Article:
The gender stereotypes

Image: Clara Figueiredo, untitled, digitalized photomontage, 2017


Thoughts on the campaign CPB London

In recent years, companies are becoming increasingly sensitive to inclusion and gender equity. When facing the problem, difficulties arose, mentalities and legacies that were difficult to eradicate in a short time. We are talking about “gender bias”, prejudices and even difficulties related to gender diversity.

The fact can be framed in one of the four fundamental actions of the concept of social action, defined by the German sociologist Max Weber. The fact sets up a clear example of traditional action. For Weber, traditional action is that dictated by habits, customs and beliefs, transformed into second nature. Weber emphasizes that to act in accordance with tradition, actors do not need to conceive a goal, or a value, actors are simply led by reflexes rooted in long practice.

In this, in itself, the CPB London campaign exposes a critique of stereotypes and gender roles in the workplace – those that are historically, socially and culturally rooted in a general collective grounded in a traditional action, an action that naturalized over time . The criticism is contained in the following sentences: “Imagine someone…”, “Imagine a…” e “is it a woman, or a man?”.

We emphasize that gender stereotypes are mainly related to rigid expectations about male and female behavior within a sociocultural context. They are often inextricably rooted in gendered culture, to the point of helping to fuel a complex phenomenon like gender-based violence.


sex and gender

The meaning of the terms sex and gender are not overlapping. Sex corresponds to the biological characteristics with which one is born (the genitals are the first and most evident of these characteristics), gender, on the other hand, concerns the roles and responsibilities that are “assigned” to men and women by the cultural contexts of reference (families, colleagues, communities, institutions), therefore not pre-defined in nature. From this angle, as gender is the product of a process of sociocultural construction of the concepts of feminine and masculine, gender roles – that is, the set of behaviors that are expected based on the individual’s sex – can also change over time. time.

Let's agree that advances in equal opportunities for men and women show that there has been progress in the last century towards a redefinition of gender roles. Today, we know that dressing boys in blue or giving a girl a toy kitchen are choices dictated by culture and, as such, have symbolic implications.

By differentiating men and women based on social expectations about appearance and behavior, rigid gender roles can not only constitute a limit to people's identity and potential, but also contribute to generating unfair power hierarchies.

In this way, then, the Durkheimian expression 'division of sexual labor' does not apprehend the relations of inequality between the sexes, the delimitation of male and female social spaces is perceived as a founding aspect of an evolved society. Loaded with influences from social biologicism, the author uses the bodily differences between women and men to justify the delimitation of sexual boundaries in the social environment (MATIAS DOS SANTOS, 2007).


Social roles and stereotypes in today's society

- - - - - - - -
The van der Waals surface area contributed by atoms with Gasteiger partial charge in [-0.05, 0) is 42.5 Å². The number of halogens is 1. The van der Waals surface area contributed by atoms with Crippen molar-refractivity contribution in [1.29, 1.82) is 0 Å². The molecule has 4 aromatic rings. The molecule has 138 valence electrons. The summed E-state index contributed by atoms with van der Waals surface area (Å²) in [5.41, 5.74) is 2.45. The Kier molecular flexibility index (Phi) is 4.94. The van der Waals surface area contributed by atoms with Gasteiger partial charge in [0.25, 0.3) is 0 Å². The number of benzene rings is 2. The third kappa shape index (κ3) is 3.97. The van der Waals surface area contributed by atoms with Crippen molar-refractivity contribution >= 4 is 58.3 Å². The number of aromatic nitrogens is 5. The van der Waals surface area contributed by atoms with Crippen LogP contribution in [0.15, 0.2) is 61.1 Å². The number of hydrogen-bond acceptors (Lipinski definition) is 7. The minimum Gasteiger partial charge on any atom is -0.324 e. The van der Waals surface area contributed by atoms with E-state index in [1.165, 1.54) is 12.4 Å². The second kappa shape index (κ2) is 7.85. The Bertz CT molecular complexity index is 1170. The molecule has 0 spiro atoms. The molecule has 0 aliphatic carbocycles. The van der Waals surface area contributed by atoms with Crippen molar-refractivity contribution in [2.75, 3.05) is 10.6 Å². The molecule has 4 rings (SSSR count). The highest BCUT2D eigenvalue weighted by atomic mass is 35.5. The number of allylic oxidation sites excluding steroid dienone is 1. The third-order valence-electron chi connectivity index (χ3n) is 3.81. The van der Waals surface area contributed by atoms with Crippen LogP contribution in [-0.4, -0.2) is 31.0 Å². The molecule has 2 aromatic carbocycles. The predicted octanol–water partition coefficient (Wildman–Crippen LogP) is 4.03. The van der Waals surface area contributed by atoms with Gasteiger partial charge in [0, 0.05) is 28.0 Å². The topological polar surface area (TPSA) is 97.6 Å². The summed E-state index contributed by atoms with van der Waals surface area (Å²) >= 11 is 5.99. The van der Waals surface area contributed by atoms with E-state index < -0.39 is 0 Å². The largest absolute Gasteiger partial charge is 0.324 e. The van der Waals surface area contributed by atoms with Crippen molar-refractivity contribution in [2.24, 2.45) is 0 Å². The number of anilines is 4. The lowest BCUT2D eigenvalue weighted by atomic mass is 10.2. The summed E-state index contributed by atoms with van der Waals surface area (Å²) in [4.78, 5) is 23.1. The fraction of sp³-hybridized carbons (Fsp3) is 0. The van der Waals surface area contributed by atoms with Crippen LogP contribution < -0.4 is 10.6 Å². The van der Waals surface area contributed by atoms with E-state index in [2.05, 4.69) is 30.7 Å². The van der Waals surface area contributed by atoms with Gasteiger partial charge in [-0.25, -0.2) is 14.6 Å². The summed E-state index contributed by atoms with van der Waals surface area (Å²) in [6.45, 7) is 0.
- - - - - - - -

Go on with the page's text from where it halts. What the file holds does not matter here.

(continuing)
However, gender roles can be so rigidly ingrained that they are considered the only right way to do things., maintaining a power – often unrecognized as persistent – ​​to influence expectations and behaviors, which can crystallize in gender stereotypes. These stereotypes can result in behaviors that are harmful to oneself and others, as in the case of “toxic masculinity”.

In this circumstance, we believe that the rooting of stereotypes about gender roles, on the one hand, and the attitude towards violent behavior, on the other, are the keys to understanding the cultural context in which violent relationships find their genesis and justification. . Examples are the episodes of violence resulting from homophobia, biphobia and transphobia, or the verbal harassment that women suffer on the street from strangers, which are called “cantadas”.

We warn that, in recent years, we have witnessed a progressive increase in sensitivity to issues of diversity and gender equality, and more and more initiatives have begun to pave the way to reduce gender inequalities.

However, we observed that, however, women still face numerous obstacles on a daily basis, such as greater difficulties in reaching leadership positions in companies, fewer promotions than colleagues and the wage difference. These are just some of the difficulties and challenges faced by women in the world of work today. These points are well exemplified in the campaign proposed for analysis.


The campaign

The campaign is an invitation to reflect on what are the most widespread stereotypes in the dichotomy between men and women in the world of work, as an opportunity to understand the possible variables (succinctly) of gender inequality within companies.

However, in the meantime, it is important to remember that Comte's naturalization of sexual difference and inequality suggests that even when he appeared to be talking about “individuals” without regard to gender, he was actually talking about men. For example: although he defined “spontaneous speculative activity” as the main characteristic that separated “Man” from “lower animals”, he also emphasized the “relative inferiority of Woman” considering this as “mental work” (PEDERSEN, 2006).